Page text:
PEOPLE | CULTURE | HAPPENINGS
Things You Need to Know
Real Estate Scams
BY MARY MARGARET McEACHERN
A homeowner hears noise on the porch, and looks out to see a car in the driveway and behind it, a
rental truck. A couple of people are trying to gain entry, some peering in the windows. Following a fran-tic
call to 911 the police arrive only to learn the “perpetrators” they just handcuffed believe they are the
rightful tenants of a house they paid a fat deposit to rent without ever setting foot inside. But the house
is not available for rent — it’s actually for sale — and the homeowner wasn’t the person who received
the electronically transferred deposit from the erstwhile tenants who viewed pirated photos of the prop-erty
online and were scammed out of thousands of dollars in security and first month’s rent deposits.
THE already high demand for affordable housing, specifically rentals, has grown dramatically in the wake of Hurricane Florence.
Displaced residents still seek temporary housing pending restoration of their homes. Hundreds of renters need alternative
affordable arrangements, and they needed this yesterday. Need, when coupled with the increasing availability of online infor-mation,
tempts people to bypass Realtors in favor of direct online research which, unfortunately, subjects them to victimization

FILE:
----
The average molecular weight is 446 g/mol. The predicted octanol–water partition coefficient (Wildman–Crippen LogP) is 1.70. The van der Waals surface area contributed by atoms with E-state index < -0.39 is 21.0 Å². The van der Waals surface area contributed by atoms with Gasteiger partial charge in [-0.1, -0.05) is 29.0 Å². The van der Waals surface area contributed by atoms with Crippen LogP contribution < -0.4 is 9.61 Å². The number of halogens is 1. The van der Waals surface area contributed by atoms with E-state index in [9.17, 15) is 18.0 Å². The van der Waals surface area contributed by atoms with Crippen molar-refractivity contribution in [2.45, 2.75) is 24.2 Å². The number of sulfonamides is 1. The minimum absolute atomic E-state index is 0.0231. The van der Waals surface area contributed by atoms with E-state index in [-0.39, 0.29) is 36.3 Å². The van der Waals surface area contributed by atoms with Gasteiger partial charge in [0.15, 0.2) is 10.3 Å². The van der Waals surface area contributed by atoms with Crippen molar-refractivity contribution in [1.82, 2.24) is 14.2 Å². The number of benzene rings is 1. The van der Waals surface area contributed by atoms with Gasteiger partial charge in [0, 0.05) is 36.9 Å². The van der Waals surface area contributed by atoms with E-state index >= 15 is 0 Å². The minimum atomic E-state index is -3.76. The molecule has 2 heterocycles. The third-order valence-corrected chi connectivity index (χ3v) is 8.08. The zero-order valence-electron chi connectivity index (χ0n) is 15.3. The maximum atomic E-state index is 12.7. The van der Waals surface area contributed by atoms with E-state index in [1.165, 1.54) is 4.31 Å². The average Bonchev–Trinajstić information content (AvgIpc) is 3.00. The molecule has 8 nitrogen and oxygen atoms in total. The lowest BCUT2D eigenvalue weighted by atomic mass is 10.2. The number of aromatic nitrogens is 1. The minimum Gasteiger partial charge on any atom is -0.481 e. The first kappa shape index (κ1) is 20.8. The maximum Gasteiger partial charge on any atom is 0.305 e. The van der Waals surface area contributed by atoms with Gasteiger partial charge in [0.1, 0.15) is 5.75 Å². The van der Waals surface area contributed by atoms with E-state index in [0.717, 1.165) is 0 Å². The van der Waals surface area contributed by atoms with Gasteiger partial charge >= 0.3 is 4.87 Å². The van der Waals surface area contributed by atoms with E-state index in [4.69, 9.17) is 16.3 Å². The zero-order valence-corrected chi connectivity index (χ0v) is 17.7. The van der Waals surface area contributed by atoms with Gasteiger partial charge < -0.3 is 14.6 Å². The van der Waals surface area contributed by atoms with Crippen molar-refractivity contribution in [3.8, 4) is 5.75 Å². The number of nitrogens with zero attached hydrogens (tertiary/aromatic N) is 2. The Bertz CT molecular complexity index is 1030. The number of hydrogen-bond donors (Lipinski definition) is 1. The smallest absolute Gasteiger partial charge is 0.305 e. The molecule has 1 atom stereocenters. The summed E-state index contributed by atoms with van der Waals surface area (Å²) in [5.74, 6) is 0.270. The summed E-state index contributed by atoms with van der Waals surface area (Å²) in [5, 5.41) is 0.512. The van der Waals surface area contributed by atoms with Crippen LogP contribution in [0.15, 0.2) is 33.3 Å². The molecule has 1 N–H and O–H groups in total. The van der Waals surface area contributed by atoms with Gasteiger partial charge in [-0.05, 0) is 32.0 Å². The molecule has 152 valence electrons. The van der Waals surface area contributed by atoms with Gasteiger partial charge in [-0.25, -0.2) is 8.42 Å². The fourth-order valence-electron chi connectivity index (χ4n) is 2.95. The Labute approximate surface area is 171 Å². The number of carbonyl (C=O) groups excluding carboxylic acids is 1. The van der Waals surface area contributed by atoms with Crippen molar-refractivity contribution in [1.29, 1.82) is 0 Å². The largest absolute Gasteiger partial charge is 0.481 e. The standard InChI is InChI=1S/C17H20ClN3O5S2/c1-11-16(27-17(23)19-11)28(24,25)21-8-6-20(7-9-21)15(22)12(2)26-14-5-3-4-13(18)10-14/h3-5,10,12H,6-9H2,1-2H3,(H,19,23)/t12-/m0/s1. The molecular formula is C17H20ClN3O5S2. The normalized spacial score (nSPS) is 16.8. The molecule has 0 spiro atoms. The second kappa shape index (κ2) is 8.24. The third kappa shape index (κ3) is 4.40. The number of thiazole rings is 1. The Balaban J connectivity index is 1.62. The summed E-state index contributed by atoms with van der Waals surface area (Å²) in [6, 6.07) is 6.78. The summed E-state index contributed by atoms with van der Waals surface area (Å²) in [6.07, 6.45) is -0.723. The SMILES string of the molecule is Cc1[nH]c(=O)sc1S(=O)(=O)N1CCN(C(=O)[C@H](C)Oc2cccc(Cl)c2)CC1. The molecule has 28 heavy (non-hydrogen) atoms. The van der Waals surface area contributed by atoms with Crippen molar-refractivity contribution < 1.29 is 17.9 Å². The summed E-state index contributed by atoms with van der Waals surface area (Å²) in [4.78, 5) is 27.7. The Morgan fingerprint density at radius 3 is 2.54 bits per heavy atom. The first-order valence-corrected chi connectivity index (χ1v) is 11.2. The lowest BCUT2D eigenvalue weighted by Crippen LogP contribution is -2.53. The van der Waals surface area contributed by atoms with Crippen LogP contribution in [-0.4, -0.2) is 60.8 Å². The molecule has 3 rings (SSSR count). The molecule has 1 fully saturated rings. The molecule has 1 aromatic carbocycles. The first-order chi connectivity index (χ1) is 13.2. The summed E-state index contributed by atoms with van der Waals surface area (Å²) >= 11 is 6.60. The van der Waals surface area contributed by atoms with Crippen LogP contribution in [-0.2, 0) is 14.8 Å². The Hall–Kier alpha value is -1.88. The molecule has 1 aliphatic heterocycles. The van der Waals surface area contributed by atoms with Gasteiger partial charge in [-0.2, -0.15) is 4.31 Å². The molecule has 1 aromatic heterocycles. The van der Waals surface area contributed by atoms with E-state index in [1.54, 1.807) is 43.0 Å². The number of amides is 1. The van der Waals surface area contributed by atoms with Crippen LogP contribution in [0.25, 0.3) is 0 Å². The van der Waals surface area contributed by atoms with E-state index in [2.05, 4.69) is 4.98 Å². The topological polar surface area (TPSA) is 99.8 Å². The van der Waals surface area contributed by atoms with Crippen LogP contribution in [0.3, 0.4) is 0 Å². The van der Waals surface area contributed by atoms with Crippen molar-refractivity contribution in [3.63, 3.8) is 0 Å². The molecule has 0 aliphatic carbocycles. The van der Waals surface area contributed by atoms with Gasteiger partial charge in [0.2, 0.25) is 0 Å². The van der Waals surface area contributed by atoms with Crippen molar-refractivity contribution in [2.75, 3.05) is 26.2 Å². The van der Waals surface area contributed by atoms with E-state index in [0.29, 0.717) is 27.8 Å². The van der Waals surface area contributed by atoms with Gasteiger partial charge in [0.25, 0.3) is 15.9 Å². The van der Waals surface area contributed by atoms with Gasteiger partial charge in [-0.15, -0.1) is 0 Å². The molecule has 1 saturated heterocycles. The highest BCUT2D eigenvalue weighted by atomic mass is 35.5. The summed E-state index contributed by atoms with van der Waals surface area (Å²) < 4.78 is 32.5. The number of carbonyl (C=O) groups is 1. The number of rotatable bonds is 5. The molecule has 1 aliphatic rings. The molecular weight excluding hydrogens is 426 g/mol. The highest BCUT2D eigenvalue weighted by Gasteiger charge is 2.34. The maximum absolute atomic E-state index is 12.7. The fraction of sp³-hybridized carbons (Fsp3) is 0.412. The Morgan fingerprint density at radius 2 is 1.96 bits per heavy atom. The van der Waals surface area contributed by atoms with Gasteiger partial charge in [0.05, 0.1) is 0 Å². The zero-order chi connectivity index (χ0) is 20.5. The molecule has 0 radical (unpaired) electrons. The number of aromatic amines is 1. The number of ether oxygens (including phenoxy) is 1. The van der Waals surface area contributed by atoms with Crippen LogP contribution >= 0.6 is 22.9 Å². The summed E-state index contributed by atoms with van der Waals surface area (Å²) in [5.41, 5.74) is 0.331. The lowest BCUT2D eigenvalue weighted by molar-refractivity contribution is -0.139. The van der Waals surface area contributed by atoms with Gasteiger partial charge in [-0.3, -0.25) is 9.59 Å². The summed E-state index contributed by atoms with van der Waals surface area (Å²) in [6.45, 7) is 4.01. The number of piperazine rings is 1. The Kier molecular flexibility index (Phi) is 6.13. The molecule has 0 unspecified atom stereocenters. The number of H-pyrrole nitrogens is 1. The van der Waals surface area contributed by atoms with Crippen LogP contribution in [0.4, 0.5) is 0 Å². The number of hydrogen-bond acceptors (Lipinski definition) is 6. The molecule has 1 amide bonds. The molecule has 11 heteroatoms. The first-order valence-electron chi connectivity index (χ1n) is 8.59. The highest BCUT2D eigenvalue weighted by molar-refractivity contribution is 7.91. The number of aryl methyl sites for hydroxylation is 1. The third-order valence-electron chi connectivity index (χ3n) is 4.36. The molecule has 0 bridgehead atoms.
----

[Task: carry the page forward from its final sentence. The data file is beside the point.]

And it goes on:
by someone intent on cheating, swindling, deceiving, tricking, duping, hoodooing another, known as scamming.
“Historically, scams have been the worst on Craigslist,” says Meghan Riley, team administrator of the Cameron Team, part of Coldwell Banker Sea
Coast Advantage. “But since the hurricane, there has been an uptick on Facebook, especially within rental and sale groups. It happens most fre-quently
with long-term rentals more than 90 days.”
The increasingly popular Nextdoor app provides another platform for scammers. The property looks
legitimate, but the scammer has copied and pasted photos of a legitimate listing to create a fake ad.
“Images are ripe for the picking,” says Casey Roman, investigative reporter for WECT TV and docu-mentary
film producer. “Scammers are savvy; they right-click images from legitimate sites like Zillow,
then post them onto their own ads.”
Rent scam scenarios follow similar patterns. First, prospective tenants conduct an online search via
Craigslist or a similar service. When they respond to the ad, they might be contacted by an individual
who claims to be out of town or otherwise unavailable to show the property. The contact might supply
an address and invite the prospect to drive by for an exterior viewing.
If a request for an interior showing elicits a demand for an immediate advance deposit and/or the first
One homeowner is fighting back,
warning prospects with signage that
this house is not for rent.
march 2019 16